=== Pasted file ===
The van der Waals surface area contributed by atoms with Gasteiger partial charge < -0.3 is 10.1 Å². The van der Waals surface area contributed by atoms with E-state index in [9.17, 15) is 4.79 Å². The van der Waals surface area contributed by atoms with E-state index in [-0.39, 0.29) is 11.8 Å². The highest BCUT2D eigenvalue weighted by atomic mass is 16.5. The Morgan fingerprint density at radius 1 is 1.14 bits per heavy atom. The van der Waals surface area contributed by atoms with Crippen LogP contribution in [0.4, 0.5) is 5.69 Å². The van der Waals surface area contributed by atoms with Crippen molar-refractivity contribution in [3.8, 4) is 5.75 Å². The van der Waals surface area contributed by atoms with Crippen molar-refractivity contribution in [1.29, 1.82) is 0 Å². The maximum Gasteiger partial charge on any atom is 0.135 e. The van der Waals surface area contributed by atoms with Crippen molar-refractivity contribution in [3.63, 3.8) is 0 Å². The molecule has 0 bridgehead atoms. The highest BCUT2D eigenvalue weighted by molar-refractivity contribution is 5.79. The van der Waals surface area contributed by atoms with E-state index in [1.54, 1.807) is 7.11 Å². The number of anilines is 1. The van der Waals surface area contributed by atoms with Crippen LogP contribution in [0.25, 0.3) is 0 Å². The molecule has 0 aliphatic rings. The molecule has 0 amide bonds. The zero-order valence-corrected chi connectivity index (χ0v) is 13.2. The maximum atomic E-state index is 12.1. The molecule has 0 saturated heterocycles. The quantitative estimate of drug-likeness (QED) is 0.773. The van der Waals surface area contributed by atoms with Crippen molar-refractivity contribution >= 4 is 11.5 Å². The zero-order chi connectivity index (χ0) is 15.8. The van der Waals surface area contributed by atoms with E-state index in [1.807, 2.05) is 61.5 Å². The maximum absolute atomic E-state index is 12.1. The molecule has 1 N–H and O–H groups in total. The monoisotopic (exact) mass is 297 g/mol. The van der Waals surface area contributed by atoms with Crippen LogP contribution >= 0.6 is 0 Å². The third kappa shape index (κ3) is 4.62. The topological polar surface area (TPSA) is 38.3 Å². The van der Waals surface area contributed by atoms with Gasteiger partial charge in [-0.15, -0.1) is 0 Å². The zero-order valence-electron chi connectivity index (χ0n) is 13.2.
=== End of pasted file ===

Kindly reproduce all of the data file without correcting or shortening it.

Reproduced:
The van der Waals surface area contributed by atoms with Gasteiger partial charge < -0.3 is 10.1 Å². The van der Waals surface area contributed by atoms with E-state index in [9.17, 15) is 4.79 Å². The van der Waals surface area contributed by atoms with E-state index in [-0.39, 0.29) is 11.8 Å². The highest BCUT2D eigenvalue weighted by atomic mass is 16.5. The Morgan fingerprint density at radius 1 is 1.14 bits per heavy atom. The van der Waals surface area contributed by atoms with Crippen LogP contribution in [0.4, 0.5) is 5.69 Å². The van der Waals surface area contributed by atoms with Crippen molar-refractivity contribution in [3.8, 4) is 5.75 Å². The van der Waals surface area contributed by atoms with Crippen molar-refractivity contribution in [1.29, 1.82) is 0 Å². The maximum Gasteiger partial charge on any atom is 0.135 e. The van der Waals surface area contributed by atoms with Crippen molar-refractivity contribution in [3.63, 3.8) is 0 Å². The molecule has 0 bridgehead atoms. The highest BCUT2D eigenvalue weighted by molar-refractivity contribution is 5.79. The van der Waals surface area contributed by atoms with E-state index in [1.54, 1.807) is 7.11 Å². The number of anilines is 1. The van der Waals surface area contributed by atoms with Crippen LogP contribution in [0.25, 0.3) is 0 Å². The molecule has 0 aliphatic rings. The molecule has 0 amide bonds. The zero-order valence-corrected chi connectivity index (χ0v) is 13.2. The maximum atomic E-state index is 12.1. The molecule has 0 saturated heterocycles. The quantitative estimate of drug-likeness (QED) is 0.773. The van der Waals surface area contributed by atoms with Crippen molar-refractivity contribution >= 4 is 11.5 Å². The zero-order chi connectivity index (χ0) is 15.8. The van der Waals surface area contributed by atoms with E-state index in [1.807, 2.05) is 61.5 Å². The maximum absolute atomic E-state index is 12.1. The molecule has 1 N–H and O–H groups in total. The monoisotopic (exact) mass is 297 g/mol. The van der Waals surface area contributed by atoms with Crippen LogP contribution >= 0.6 is 0 Å². The third kappa shape index (κ3) is 4.62. The topological polar surface area (TPSA) is 38.3 Å². The van der Waals surface area contributed by atoms with Gasteiger partial charge in [-0.15, -0.1) is 0 Å². The zero-order valence-electron chi connectivity index (χ0n) is 13.2.